A lecture by Prof. Angela Dalle Vacche: The Difference of Cinema in the System of The Arts, May 3 2012, 17:00-19:00, lecture room 541!
Mlab Doctor of Arts programme, MA students are more than welcome as well.
Angela Dalle Vacche: The Difference of Cinema in the System of the Arts
In this lecture I will argue that the arts, especially literature, theatre and painting, are useful to answer Andre Bazin’s famous question “What is Cinema?” The place of architecture and design in regard to cinema will also be discussed.
However, the scientific origins of this medium are, in the end, even more crucial than its aesthetic ones. Based on illusion and belief, the cinema is also how and where the world can record itself in the image of itself, because the non-human eye of the camera, instead of the human hand, is in charge of the tracing.
In the end, by grounding cinema into science and technology much more than in the arts, the cinema is really about the problem of the human soul, the oscillation between religion and science, absence and presence. For “What is Cinema?” After all, nothing more nor less than the flickering produced by still photo-grams running through the sprockets of the projector at 24 frames per second.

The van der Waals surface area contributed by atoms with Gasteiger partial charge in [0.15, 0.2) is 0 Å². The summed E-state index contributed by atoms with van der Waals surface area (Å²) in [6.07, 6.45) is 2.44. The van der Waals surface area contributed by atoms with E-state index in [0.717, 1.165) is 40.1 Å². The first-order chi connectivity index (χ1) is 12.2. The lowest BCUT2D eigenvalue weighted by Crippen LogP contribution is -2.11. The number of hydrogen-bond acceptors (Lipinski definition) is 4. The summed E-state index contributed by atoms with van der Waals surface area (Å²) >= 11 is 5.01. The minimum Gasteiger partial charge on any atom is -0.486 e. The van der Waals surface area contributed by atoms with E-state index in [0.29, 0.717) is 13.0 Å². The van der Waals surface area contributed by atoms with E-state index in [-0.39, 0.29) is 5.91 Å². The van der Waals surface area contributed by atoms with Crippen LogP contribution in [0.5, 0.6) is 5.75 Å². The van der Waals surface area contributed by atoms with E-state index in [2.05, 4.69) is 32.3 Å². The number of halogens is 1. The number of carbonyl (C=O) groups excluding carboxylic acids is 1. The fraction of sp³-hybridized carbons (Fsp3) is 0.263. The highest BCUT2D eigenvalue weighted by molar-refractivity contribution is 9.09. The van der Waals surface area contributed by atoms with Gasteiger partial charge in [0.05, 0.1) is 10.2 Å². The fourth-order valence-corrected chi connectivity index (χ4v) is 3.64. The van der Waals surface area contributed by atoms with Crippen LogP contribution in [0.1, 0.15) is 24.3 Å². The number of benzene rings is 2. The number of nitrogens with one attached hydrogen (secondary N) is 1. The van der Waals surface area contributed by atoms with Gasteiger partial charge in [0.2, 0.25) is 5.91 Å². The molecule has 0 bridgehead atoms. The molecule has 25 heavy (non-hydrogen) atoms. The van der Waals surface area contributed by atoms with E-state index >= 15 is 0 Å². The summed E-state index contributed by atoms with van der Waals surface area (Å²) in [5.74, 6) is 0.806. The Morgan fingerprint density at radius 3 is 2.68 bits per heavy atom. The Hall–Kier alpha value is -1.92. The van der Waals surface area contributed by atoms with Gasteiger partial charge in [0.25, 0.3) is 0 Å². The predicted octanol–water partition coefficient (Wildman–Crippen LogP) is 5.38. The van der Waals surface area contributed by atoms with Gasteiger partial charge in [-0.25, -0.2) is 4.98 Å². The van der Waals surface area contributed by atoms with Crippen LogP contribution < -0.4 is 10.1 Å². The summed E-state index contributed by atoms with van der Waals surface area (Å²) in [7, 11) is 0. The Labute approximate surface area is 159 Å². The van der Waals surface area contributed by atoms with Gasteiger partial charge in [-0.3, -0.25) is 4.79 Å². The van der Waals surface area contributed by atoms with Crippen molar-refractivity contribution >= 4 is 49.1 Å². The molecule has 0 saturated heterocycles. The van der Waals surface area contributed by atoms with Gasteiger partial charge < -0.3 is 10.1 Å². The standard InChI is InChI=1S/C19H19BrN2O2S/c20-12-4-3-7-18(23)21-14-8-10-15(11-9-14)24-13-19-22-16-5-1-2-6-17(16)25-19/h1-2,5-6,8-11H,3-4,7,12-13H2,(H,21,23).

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Angela Dalle Vacche is a specialist in the intersection of aesthetic theory and film history, Angela Dalle Vacche was born in Venice, Italy and came to the United States in 1978. She has graduate degrees in American Studies and in Film Studies from Mount Holyoke College and the University of Iowa. She has been the recipient of a Fulbright Travel Grant, a Mellon Fellowship, a Rockefeller Bellagio Grant, and a Leverhulme Distinguished Professorship at the University of London, Birkbeck College, History of Art. Her retrospective: Italian Silent Divas: Passion and Defiance, for the 2000 New York Film Festival was voted as “Best Event Of The Year” by Art Forum. Dalle Vacche regularly works with the Cineteca di Bologna, The Nederlands Film Museum, Anthology Film Archive in New York, and DAMS/Gorizia in Italy. She has also lectured in Dublin, Vienna, Paris, and Portugal.